A grotesque and graphic science fiction dynamo, David Cronenberg’s The Fly is the culmination of his thematic curiosities to date. The 1986 motion picture is based on George Langelaan’s 1957 short story of the same name and features a screenplay by Cronenberg and Charles Edward Pogue. The makeup effects by Chris Walas and Stephan Dupuis […]Read more "The Fly (1986)"
David Cronenberg tackles Stephen King with The Dead Zone, a conventional 1983 thriller that is not without deeper meaning. The screenplay Jeffrey Boam turns the 1979 novel of the same name into an episodic yarn and Michael Kamen’s pronounced but isolated score encapsulates the frosty environs.Read more "The Dead Zone (1983)"
David Cronenberg’s Videodrome is a wild and astonishing culmination of the auteur’s journey so far. It’s also a refreshing and prescient slice of science fiction and film noir that serves as a reminder of just how warped things can be in the right Canadian mindset.Read more "Videodrome (1983)"
David Cronenberg’s The Brood is complex and grotesque. It is not a stretch to see it as a twisted companion piece to Kramer vs. Kramer, another 1979 film about divorce. Both outings feature a family turned asunder. Both feature bloody custody battles. But one, depending on perspective, is more realistic.Read more "The Brood (1979)"
If David Cronenberg’s Shivers infected an apartment complex full of rich yuppies who probably deserved it, Rabid goes a step further and passes the disease to larger Montreal. This 1977 picture contends with many of the same concerns found in Shivers, with science, sex and slaughter at the core. And it is still deeply satirical, […]Read more "Rabid (1977)"
David Cronenberg’s Shivers is a gloriously bizarre and haunting horror picture, one that really gets under the skin. Part fever dream and part snarky satire, this 1975 Canadian movie earned the attention of the government because of its federal arts funding. The hubbub over the subject matter blew over quickly, but there were some ripples […]Read more "Shivers (1975)"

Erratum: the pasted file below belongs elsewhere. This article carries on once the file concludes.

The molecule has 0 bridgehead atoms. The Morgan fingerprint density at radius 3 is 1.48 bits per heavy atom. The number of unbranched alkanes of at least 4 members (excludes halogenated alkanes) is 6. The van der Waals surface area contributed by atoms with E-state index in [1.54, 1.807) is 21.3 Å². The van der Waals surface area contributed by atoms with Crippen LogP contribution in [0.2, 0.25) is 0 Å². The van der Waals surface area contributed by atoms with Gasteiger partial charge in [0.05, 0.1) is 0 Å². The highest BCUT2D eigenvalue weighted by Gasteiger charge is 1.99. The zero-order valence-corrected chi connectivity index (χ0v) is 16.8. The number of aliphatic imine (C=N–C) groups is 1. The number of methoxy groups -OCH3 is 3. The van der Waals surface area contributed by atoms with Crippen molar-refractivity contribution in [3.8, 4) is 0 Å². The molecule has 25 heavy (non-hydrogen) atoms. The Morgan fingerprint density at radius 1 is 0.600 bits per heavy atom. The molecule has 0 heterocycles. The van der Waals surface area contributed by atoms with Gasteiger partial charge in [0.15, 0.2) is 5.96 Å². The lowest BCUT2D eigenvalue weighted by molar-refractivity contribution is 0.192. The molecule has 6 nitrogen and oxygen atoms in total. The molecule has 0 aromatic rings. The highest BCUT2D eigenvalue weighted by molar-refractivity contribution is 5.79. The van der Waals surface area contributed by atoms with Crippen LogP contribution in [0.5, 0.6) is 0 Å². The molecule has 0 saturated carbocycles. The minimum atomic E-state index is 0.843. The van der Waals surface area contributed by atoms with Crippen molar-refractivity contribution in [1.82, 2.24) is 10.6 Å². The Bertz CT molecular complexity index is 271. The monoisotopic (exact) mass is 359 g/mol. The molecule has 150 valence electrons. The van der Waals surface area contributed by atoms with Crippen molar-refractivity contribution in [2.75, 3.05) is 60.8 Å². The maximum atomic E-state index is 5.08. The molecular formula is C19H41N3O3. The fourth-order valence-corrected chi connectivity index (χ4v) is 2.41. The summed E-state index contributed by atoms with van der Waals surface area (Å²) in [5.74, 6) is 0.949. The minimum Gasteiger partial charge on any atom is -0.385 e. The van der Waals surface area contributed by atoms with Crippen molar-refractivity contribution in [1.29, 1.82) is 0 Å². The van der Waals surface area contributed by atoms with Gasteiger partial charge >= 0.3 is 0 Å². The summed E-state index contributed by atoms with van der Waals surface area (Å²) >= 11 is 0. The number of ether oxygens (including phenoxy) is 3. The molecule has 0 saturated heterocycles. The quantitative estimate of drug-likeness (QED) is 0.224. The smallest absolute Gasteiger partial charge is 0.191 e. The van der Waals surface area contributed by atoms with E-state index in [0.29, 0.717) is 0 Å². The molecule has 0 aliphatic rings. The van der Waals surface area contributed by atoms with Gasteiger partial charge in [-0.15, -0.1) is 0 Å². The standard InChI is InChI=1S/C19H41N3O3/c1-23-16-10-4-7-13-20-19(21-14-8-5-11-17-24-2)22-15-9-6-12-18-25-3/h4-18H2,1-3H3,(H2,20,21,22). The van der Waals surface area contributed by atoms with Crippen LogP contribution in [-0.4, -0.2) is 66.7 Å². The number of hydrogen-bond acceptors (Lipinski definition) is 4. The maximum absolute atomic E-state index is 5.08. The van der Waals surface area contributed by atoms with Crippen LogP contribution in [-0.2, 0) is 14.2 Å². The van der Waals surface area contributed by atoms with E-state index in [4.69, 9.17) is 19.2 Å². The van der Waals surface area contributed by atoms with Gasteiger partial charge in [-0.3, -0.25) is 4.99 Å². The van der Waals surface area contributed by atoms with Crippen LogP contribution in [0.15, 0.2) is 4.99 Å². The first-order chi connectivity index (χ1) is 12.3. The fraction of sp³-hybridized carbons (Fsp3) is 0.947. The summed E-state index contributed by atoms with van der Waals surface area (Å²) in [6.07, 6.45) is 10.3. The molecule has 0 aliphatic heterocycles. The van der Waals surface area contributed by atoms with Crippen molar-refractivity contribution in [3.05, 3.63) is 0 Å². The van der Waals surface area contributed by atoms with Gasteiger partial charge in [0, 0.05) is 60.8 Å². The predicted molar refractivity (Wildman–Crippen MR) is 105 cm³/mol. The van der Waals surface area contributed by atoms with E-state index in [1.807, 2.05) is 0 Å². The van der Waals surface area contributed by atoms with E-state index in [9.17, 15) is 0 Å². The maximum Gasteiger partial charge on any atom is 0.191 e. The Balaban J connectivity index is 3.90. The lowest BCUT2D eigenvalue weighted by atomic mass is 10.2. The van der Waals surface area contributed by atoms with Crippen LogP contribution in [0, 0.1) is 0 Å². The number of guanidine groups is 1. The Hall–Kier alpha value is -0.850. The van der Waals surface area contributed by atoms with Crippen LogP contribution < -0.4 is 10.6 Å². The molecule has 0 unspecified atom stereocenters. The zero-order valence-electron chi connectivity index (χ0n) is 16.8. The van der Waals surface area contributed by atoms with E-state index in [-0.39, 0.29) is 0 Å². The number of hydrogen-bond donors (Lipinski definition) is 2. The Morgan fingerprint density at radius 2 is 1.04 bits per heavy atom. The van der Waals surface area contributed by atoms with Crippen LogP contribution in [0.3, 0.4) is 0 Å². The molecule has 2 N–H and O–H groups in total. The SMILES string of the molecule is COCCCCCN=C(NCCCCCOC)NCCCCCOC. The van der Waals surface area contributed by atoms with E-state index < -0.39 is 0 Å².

Anna Foerster makes her directorial debut with Underworld: Blood Wars, the fifth movie in the Underworld series. As the follow-up to 2012’s Underworld: Awakening, this 2016 motion picture hits the ground running and barrels through about 91 minutes of leather and latex.Read more "Underworld: Blood Wars (2016)"
The fourth and (so far) final installment in the Jaws series is often cited as one of the worst movies of all time. It was nominated for seven Golden Raspberry Awards and was made in about nine months, sure evidence of its lack of quality. It does feature some questionable if awful special effects and […]Read more "Jaws: The Revenge (1987)"
With 3D making yet another comeback in the 1980s, it stands to reason that Universal would want its piece of the action with Jaws 3. Initially, the plan was to make the third entry in the series a spoof with John Hughes and Todd Carroll among the names involved. Sadly, Universal balked and Joe Alves’ […]Read more "Jaws 3 (1983)"
Steven Spielberg wanted nothing to do with a sequel to Jaws, saying he was “done with the ocean” after the 1975 picture. Universal, on the other hand, wanted everything to do with a sequel and threw a ton of money at Jaws 2. The results are mixed, but there is a lot more shark in […]Read more "Jaws 2 (1978)"